THE INSTITUTE For neuroengineers and others who are developing technologies to fix diseases of the human brain, the work can be fascinating. After all, the brain guides the decisions we make. But neuroscientific research is fraught with moral and ethical dilemmas concerning the potential uses and misuses of technology.
A work in progress, the document is organized into a matrix that covers five types of neurotechnologies including those used to stimulate the nervous system or control it. It then breaks down the technologies into current and potential applications. Examples include optimizing a student’s learning abilities to excel in school or modifying an employee’s brain to make the worker more efficient. Within each application the framework explains the ethical, legal, and social issues that might arise from the use of technology.
“Brain science generates a number of ethical issues, and any attempts to assess and/or affect the brain—ergo the mind and the self—have profound philosophical, social, cultural, and perhaps even religious implications,” says James J. Giordano, chair of the subcommittee. The Professor of neurology and biochemistry at Georgetown University, in Washington, D.C., and Chief of the Neuroethics Studies Program at the university’s Pellegrino Center for Clinical Bioethics is an IEEE senior member.
“We want to ensure the research being done is conducted in a way that’s responsible,” Giordano says. “In addition to building neural technologies well, we’re seeking and striving to guide and direct how such research will be used in ways that are morally, ethically, and legally sound.”
The framework was created by a multidisciplinary group of experts from the fields of engineering, technology, science, philosophy, anthropology, ethics, and law.
Ready to go
The document looks at techniques and technologies that are capable of assessing and affecting brain structure and function, and also that will be fully developed and either ready for use, or in use, within the next two to five years, Giordano says.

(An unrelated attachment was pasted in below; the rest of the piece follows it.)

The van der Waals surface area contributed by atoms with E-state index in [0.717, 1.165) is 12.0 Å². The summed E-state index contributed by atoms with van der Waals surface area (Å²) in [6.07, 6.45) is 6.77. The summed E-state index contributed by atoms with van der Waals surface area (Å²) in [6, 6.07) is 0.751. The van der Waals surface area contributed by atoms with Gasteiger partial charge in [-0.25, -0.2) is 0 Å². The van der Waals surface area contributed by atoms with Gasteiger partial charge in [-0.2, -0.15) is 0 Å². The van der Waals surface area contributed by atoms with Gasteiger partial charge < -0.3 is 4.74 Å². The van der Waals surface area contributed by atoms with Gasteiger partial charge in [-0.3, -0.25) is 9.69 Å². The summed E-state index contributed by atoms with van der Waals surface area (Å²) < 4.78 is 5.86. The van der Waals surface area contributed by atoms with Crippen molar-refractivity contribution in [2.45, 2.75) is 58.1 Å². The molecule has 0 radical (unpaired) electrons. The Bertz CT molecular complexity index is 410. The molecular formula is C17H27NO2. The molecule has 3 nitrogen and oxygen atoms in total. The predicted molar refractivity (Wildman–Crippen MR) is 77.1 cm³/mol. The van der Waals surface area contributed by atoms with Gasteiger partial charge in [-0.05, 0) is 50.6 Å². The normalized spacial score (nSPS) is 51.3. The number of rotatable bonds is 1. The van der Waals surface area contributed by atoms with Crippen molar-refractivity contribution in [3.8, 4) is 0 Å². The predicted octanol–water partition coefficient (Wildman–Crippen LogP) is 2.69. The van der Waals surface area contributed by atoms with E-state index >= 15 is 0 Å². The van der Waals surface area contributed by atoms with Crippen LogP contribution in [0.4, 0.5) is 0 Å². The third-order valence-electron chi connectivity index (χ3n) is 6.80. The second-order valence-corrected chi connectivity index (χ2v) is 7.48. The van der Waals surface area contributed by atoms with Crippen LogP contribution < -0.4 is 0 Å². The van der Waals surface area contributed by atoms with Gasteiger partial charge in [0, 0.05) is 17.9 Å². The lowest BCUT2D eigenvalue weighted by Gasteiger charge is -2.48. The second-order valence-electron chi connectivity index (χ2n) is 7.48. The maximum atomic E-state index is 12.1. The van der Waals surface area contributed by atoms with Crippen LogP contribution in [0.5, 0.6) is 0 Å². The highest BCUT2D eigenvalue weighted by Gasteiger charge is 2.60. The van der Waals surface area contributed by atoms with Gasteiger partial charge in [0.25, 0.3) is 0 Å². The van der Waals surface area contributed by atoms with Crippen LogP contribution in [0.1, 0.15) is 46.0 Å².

The matrix is organized into five columns of neurotechnological methods: recording/sensing, stimulating/actuating, controlling, direct physical and biological modification, and augmentation and facilitation. The nine rows represent potential applications of those methods in the areas of medicine; wellness; education; the workplace; military/national security; sports and competitions; entertainment; analytics, marketing and advertising; and the justice system.
A LIVING DOCUMENT
Several application working groups have been launched this year to begin discussion and develop content to expand the IEEE Neuroethics Framework. The education application working group has created several dilemmas, for example. Using technologies to modulate or stimulate the brain include issues of coercion, with implications of mind control, as well as the creation of students with enhanced mental abilities, known as super scholars, who could have an unfair advantage over other students. Two of the questions the medicine working group is grappling with are: What is meant by health in a neurological context? Could neurotechnologies cause mental disorders?
The application working groups plan to share their documents with the public to get input and engender involvement from other stakeholders.
“It will be a usable, living document that is iterative and modifiable,” Giordano says. “The document will represent those things that are factual, not fictional or merely speculative. The ethical, legal, and social issues will be addressed in a way that is cosmopolitan and will seek to illustrate the implications, issues, questions, and potential solution paths that would be tenable.”
Giordano says he expects the process to be completed by late next year.
If you’re interested in volunteering to help complete the matrix, fill out this form.
Kathy Pretz is editor in chief for The Institute, which covers all aspects of IEEE, its members, and the technology they're involved in. She has a bachelor's degree in applied communication from Rider University, in Lawrenceville, N.J., and holds a master's degree in corporate and public communication from Monmouth University, in West Long Branch, N.J.